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Changes to the jivelive.jsp are not being reflected on Fastpath webchat service.

Posted on 2013-10-24
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Last Modified: 2013-11-18
Hi,

I am attempting to modify my jivelive.jsp file in my OpenFire webchat directory so I can use a text link instead of an image for my webchat service on our website. However, no matter what changes I make to the file, it is not reflected on the server when I go to load the JSP file in a web browser. If I restart OpenFire, the file is replaced with an original copy. I had read a few things stating that the webchat.war file needs to be recompiled with these changes to the .jsp but I'm not sure if that's even possible. I have already attempted to extract the .war file, change the .jsp, and recreate the .war file which seems to load just fine in OpenFire, but the jivelive.jsp still shows as the original when I browse to it in a browser. Any help is appreciated.

Thank you
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Question by:DataDudes
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Expert Comment

by:mccarl
ID: 39599673
I don't have experience with OpenFire (only with Tomcat) but I am guessing that it too would have some sort of "temp" or "work" directory like Tomcat. You may need to clear out any files in there too, as OpenFire might be caching the compiled version of your JSP and not updating that cache when you change the JSP. It is a bit of a guess going on the llimited info.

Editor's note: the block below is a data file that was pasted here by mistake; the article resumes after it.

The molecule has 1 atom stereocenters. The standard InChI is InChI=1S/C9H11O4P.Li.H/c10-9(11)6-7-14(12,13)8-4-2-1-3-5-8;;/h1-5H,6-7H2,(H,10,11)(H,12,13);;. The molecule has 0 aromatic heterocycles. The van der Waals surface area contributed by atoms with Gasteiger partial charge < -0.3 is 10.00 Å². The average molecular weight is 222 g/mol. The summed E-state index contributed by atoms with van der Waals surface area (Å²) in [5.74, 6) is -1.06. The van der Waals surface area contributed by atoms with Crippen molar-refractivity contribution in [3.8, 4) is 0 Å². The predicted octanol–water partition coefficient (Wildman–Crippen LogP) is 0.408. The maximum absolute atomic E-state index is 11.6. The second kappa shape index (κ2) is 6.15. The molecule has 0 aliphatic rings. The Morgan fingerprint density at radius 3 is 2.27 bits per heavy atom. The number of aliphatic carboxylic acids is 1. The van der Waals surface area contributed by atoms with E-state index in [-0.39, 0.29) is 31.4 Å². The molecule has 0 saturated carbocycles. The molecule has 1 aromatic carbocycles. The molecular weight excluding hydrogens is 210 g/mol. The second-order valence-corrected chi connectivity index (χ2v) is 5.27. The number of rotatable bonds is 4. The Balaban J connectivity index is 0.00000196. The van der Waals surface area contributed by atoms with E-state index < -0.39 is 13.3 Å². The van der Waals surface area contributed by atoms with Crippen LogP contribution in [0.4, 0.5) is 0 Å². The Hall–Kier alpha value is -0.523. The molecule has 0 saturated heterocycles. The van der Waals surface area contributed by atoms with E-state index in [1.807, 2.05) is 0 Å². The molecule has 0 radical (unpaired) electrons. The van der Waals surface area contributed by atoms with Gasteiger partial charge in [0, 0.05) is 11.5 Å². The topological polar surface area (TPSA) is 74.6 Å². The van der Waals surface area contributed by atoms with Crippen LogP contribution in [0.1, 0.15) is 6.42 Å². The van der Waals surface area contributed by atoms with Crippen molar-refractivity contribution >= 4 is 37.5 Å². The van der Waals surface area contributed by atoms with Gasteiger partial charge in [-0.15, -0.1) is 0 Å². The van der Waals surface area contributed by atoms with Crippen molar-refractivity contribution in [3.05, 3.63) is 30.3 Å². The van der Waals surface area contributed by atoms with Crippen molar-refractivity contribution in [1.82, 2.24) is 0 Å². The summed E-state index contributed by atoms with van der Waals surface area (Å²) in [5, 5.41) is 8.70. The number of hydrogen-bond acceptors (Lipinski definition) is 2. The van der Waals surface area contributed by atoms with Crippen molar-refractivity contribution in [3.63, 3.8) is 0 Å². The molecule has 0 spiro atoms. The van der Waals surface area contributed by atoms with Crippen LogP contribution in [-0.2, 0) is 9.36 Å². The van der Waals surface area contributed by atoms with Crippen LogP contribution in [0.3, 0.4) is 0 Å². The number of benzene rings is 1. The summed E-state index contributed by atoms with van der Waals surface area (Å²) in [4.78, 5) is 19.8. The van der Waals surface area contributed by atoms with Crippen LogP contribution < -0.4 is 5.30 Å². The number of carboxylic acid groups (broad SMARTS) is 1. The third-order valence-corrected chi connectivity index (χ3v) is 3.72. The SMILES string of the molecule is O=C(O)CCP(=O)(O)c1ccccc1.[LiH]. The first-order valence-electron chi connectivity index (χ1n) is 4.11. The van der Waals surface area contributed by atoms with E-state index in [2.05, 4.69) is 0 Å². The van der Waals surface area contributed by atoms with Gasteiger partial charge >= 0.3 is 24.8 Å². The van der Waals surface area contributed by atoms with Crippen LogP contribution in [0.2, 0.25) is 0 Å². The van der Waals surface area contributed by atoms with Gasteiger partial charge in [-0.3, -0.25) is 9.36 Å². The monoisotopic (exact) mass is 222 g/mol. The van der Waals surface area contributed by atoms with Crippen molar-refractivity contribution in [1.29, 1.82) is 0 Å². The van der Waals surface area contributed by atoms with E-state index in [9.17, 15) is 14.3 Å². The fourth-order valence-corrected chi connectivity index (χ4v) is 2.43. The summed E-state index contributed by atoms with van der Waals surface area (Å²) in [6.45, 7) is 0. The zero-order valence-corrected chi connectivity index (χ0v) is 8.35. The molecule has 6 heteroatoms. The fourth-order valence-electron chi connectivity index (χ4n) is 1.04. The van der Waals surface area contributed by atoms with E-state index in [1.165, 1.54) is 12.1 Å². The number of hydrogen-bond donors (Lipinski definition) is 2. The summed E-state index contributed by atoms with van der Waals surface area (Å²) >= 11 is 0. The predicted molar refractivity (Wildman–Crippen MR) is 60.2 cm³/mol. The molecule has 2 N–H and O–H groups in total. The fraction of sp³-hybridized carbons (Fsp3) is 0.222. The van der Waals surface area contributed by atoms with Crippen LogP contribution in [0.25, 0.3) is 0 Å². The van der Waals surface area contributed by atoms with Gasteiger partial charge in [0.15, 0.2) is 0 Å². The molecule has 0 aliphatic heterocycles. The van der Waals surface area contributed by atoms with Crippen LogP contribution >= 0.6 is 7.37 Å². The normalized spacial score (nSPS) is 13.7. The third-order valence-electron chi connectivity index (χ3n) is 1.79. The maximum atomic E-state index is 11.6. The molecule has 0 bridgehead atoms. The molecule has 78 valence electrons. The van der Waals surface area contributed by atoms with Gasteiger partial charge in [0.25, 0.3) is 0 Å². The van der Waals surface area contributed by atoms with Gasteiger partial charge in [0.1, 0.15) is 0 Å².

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Author Comment

by:DataDudes
ID: 39600450
Apparently the new version of OpenFire uses Jetty. This was working perfectly fine under Tomcat before the update
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Expert Comment

by:mrcoffee365
ID: 39601434
It is likely that your tomcat instance automatically recompiled jsp files on any change to the file, and your jetty instance does not.

The most likely reason you're not seeing the changes is that the .java/.class files generated from the .jsp file are not being regenerated and reloaded by jetty.  You also could be editing the wrong .jsp file, but let's assume that you have found the right .jsp file to edit.

So -- you can go into the working directory of the jetty instance and remove the .class and .java files for your changed .jsp, and that should force jetty to recompile and reload.

If jetty does not automatically reload changed class files (we don't know what your settings are), then you might have to stop and start jetty after you force the regenerate and recompile of the .java and .class files.

There is probably a flag in the jetty configuration which you can set so that it will do this automatically on file change, just the way tomcat does.  You could look for that.

Warning:  since the .jsp file is in a war, the next time you update the war (or re-expand it from the original .war file) your jsp changes will go away.

In order for the war to have your changes, you have to replace the .jsp/.java/.class files in the war itself.

If you are getting a 3rd party war, then you'll need to make this change every time you get a new version of the 3rd party war.
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Expert Comment

by:Amitkumar Panchal
ID: 39604046
agree with mrcoffee365.

Rebuild entire war file again and redeploy it.
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Author Comment

by:DataDudes
ID: 39617178
Hi,